Boston—Although relatively rare, psychosis appears more likely to occur with amphetamine treatment of attention-deficit/hyperactivity disorder (ADHD) than with methylphenidate treatment, according to a new study.

An article in the New England Journal of Medicine points out that prescription use of the stimulants methylphenidate and amphetamine for ADHD therapy has been steadily increasing. In 2007, the study adds, the FDA first required changes to drug labels for stimulants on the basis of findings of new-onset psychosis.

Researchers from Brigham and Women’s Hospital and colleagues note, however, that whether the risk of psychosis in adolescents and young adults with ADHD differs among various stimulants has not been extensively studied.

To fill in that information, the study team gathered data from two commercial insurance claims databases to assess patients ages 13 to 25 years who had received a diagnosis of ADHD and who started taking methylphenidate or amphetamine between January 1, 2004, and September 30, 2015. Defined as the outcome was a new diagnosis of psychosis for which an antipsychotic medication was prescribed during the first 60 days after the date of the onset of psychosis.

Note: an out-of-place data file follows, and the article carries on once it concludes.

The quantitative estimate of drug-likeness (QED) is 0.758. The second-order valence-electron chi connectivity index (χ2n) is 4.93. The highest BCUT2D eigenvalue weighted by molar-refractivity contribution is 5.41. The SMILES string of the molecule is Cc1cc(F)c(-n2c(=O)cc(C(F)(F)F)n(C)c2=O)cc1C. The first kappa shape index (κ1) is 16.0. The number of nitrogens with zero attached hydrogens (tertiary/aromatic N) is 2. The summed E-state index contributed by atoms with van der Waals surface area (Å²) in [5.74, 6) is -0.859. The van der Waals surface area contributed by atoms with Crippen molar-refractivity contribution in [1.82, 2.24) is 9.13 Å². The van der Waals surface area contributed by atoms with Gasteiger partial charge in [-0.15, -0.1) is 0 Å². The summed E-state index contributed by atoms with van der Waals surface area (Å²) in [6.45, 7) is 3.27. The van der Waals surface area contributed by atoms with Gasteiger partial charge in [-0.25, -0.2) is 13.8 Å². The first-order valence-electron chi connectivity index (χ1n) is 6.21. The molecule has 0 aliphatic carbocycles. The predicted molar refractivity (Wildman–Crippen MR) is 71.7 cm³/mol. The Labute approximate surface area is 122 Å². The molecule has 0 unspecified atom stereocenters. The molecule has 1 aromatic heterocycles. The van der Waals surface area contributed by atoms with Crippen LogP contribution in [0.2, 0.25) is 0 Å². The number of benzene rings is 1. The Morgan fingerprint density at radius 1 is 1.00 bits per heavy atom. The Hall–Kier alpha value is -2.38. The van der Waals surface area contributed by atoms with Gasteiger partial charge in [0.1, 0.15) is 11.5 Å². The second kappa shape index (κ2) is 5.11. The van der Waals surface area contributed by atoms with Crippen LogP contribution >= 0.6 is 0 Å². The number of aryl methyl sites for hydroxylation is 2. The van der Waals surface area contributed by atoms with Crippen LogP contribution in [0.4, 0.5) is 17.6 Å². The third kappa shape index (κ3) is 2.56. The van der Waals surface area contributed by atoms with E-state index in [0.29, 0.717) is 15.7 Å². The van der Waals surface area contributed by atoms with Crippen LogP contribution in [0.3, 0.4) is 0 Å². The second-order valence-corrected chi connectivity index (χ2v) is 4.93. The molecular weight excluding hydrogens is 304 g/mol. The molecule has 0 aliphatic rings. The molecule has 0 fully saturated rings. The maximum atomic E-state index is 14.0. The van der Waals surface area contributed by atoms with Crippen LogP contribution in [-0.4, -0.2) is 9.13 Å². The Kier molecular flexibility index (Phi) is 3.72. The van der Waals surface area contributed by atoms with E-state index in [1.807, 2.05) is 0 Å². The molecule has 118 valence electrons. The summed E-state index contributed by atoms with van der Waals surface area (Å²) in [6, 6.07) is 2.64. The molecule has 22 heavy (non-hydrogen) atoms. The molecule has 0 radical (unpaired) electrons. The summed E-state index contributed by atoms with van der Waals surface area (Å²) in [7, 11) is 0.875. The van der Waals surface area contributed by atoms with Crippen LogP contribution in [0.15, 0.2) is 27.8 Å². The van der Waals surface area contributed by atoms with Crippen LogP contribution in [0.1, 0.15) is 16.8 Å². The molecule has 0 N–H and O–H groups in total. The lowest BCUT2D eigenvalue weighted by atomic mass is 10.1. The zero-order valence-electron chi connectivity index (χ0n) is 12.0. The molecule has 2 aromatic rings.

Overall, 337,919 adolescents and young adults who received a prescription for a stimulant for ADHD were assessed, and the study population consisted of 221,846 patients with 143,286 person-years of follow up—110,923 patients taking methylphenidate were matched with 110,923 patients taking amphetamines.

During the study period, 343 episodes of psychosis—with an episode defined as a new diagnosis code for psychosis and a prescription for an antipsychotic medication—occurred in the matched populations (2.4 per 1,000 person-years). Of those, 106 episodes (0.10%) were in the methylphenidate group and 237 episodes (0.21%) in the amphetamine group (hazard ratio with amphetamine use, 1.65; 95% CI, 1.31-2.09).

“Among adolescents and young adults with ADHD who were receiving prescription stimulants, new-onset psychosis occurred in approximately 1 in 660 patients,” the study authors concluded. “Amphetamine use was associated with a greater risk of psychosis than methylphenidate. “

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